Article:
New standards set out for treating fertility problems dominate the health news.
The coverage is based on updated infertility guidance from the National Institute for Health and Clinical Excellence (NICE). While these guidelines are wide-ranging, the media’s coverage focuses largely on recommendations that:
NICE says there is a need for new guidelines to reflect the medical advances which mean fertility problems (particularly in older women) can be treated more effectively.
Other recommendations say that women under the age of 37 should only have one embryo transferred in their first cycle of IVF. This is intended to reduce the number of multiple pregnancies arising from IVF, which can result in complications for both mother and child.
Most couples would no longer be offered intrauterine insemination, as NICE says the results are no better than those for sexual intercourse. An exception to this is if there are circumstances where vaginal intercourse would not be appropriate or possible.
NICE guidelines are considered best practice and are based on the best available evidence. Local NHS organisations should follow the recommendations.
The updated NICE guidelines have been published following an extensive consultation on draft guidelines issued in May 2012. The new guidelines set out many recommendations, the most high profile of which are outlined below.
NICE now recommends that women aged under 40 who have been unable to conceive after two years of regular unprotected intercourse (or 12 cycles of artificial insemination (IUI), in which semen is introduced into the woman’s vagina), should be offered three full cycles of IVF. These IVF cycles can be either with or without intra-cytoplasmic sperm injection (ICSI), a technique in which a single sperm is injected into the egg. If the woman reaches the age of 40 during treatment, the current full cycle should be completed, but no further cycles offered. This is one year earlier than was previously recommended.
Women aged 40-42 years who have been unable to conceive after two years of regular unprotected intercourse (or 12 cycles of artificial insemination) should now be offered one full cycle of IVF, with or without ICSI. However, NICE recommends they must also:
Previously, NICE did not recommend IVF for women over 39.
Women with unexplained infertility (where the cause of the problem is not known) should not be offered drugs which stimulate the ovaries (such as clomifene citrate, anastrozole or letrozole), as these drugs are now thought to be an ineffective treatment for the problem.
Couples with unexplained infertility, women with mild endometriosis, or men who have ‘mild male infertility’, should normally attempt to conceive through regular vaginal intercourse for two years rather than receive intrauterine insemination. NICE says this is because new evidence shows that it is no better at achieving a live birth than people attempting to conceive through regular vaginal intercourse.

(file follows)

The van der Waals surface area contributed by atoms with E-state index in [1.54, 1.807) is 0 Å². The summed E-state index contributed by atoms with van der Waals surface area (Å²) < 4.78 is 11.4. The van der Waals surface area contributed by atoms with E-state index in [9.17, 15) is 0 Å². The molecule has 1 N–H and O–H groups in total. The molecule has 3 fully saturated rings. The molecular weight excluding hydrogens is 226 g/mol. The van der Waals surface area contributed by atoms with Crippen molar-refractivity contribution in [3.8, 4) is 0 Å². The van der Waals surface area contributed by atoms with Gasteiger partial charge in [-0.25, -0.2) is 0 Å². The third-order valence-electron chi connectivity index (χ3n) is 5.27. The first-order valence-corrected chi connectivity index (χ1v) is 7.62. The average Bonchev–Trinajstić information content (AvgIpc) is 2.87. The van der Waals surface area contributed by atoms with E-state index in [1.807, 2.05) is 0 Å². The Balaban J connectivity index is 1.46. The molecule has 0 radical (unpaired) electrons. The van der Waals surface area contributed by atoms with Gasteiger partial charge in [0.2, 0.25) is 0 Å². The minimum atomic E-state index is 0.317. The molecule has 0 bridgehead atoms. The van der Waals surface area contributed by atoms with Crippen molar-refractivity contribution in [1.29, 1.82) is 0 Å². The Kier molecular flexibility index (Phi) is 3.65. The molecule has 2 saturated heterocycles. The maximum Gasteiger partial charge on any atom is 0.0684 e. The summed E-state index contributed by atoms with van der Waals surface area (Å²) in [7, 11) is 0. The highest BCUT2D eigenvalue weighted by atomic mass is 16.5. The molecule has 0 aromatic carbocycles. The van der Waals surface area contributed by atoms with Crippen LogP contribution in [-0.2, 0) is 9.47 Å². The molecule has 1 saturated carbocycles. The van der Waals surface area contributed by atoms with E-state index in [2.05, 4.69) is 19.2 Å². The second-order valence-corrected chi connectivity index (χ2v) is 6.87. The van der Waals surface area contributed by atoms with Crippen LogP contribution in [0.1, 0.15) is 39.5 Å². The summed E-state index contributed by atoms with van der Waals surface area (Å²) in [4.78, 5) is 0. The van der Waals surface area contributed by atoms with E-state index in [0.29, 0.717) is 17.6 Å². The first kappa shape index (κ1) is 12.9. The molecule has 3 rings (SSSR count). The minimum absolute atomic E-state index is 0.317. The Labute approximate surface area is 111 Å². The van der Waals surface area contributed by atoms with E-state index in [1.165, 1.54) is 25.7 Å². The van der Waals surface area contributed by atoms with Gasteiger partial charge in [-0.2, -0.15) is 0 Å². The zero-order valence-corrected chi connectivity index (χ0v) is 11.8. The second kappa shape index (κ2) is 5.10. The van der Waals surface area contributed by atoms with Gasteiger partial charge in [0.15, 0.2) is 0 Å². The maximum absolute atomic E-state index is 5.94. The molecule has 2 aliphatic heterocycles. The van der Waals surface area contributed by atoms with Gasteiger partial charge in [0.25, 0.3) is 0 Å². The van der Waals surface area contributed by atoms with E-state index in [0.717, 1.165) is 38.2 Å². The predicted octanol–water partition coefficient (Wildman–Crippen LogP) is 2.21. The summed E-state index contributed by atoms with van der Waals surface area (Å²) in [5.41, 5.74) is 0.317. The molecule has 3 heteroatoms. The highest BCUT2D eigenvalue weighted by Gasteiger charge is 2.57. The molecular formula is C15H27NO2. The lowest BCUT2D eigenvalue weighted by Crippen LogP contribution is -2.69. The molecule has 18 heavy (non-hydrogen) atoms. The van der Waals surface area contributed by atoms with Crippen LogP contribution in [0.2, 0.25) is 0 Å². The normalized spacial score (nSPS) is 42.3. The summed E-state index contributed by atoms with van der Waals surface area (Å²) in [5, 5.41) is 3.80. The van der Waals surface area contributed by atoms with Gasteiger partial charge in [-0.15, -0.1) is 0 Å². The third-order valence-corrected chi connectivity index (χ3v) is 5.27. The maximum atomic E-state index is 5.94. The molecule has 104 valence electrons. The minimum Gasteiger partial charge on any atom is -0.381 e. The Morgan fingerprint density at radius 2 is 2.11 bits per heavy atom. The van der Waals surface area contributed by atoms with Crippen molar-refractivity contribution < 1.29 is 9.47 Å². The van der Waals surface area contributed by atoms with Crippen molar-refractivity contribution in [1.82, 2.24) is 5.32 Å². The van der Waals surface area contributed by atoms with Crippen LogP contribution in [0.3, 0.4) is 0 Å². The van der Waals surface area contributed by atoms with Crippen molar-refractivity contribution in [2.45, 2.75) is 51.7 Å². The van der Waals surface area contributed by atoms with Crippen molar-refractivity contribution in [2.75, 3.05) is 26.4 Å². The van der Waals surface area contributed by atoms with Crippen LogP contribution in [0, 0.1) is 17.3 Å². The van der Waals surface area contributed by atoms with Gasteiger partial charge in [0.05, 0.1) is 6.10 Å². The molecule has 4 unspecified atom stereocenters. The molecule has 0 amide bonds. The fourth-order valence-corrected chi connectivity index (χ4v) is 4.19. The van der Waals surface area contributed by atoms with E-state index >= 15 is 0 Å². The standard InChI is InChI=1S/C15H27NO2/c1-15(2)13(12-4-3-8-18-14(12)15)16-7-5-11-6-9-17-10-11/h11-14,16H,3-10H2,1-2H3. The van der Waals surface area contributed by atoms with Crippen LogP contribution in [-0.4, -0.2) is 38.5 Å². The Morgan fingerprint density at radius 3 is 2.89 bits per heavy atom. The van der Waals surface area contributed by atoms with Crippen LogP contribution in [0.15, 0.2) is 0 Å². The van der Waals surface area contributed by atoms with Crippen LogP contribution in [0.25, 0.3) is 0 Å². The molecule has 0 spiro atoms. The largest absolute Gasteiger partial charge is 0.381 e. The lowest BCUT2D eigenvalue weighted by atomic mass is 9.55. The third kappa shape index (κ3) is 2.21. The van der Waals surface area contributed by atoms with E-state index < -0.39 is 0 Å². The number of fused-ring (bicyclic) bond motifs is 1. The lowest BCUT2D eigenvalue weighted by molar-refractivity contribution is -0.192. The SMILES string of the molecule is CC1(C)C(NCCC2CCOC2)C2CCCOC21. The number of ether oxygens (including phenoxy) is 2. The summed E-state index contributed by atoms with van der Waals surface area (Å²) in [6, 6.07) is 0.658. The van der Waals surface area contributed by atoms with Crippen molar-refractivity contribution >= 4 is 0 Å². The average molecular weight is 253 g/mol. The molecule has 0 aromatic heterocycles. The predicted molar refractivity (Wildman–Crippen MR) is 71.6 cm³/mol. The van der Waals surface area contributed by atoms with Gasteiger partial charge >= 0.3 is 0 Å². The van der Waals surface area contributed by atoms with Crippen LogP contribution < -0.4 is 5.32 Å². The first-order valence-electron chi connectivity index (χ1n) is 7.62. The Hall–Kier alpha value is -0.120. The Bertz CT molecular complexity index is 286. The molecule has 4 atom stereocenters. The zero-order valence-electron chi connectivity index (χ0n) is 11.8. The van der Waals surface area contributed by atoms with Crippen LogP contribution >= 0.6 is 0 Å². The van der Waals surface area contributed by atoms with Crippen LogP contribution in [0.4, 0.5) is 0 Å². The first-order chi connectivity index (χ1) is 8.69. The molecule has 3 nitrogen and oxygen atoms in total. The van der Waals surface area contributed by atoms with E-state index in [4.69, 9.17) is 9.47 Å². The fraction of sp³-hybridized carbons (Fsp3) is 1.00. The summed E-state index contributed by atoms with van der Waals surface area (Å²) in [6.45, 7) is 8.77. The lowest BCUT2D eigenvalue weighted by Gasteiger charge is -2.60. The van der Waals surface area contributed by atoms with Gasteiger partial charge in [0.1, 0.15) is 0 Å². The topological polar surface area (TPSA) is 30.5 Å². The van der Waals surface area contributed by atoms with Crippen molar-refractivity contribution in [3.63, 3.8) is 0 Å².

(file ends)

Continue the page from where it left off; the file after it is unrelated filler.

However, intrauterine insemination may still be suitable in certain circumstances where vaginal intercourse would not be suitable or appropriate, for example:
The NICE guidelines also include new recommendations on the number of fresh or frozen embryos that should be transferred to a woman’s womb, these are designed to reduce the risk of multiple births following IVF. The recommendations state that:
The new guidelines were widely reported in the papers, although not always in a fair and balanced way. The Daily Mail’s headline inaccurately claims that, “lesbians will get IVF on the taxpayer”. The guidelines actually recommend that intrauterine insemination should be offered to women in same-sex relationships. Intrauterine insemination is an entirely different fertility treatment to IVF. After six unsuccessful cycles of IUI, the NICE guidance says that all women (regardless of sexual orientation and relationship status) should be eligible for IVF.
The Daily Mail also conflates its reporting of the new guidelines with a claim that “Five thousand fatherless children have been born to lesbian couples and single mothers following fertility treatment in the past decade”. This appears to be based on figures from the Human Fertilisation and Embryology Authority. The paper did not report on any other recommendations by NICE.
The BBC and The Guardian concentrate on the new recommendations that IVF be given sooner and to older women, while The Independent reports that women under 37 will not be permitted to try for twins at their first attempt at IVF. This is a slightly flippant response, as the main reason why double embryo transfer is sometimes used is to try to increase the chance of a having a single successful pregnancy (reducing risk to mother and unborn baby), not to ‘try for twins’.
However, as multiple pregnancy is also a possibility when more than one embryo is transferred – and multiple pregnancies carry higher health risks than single pregnancies – that is why single transfer is preferred when possible.
Independent experts have welcomed the new guidelines, but have argued that current provision of NHS-funded fertility treatments varies widely between areas, depending on budgetary pressures and the advice of medical experts in each local NHS organisation. There is the risk that local restrictions on NHS spending – in spite of NICE guidelines – may mean that they remain something of a ‘wish list’ for many.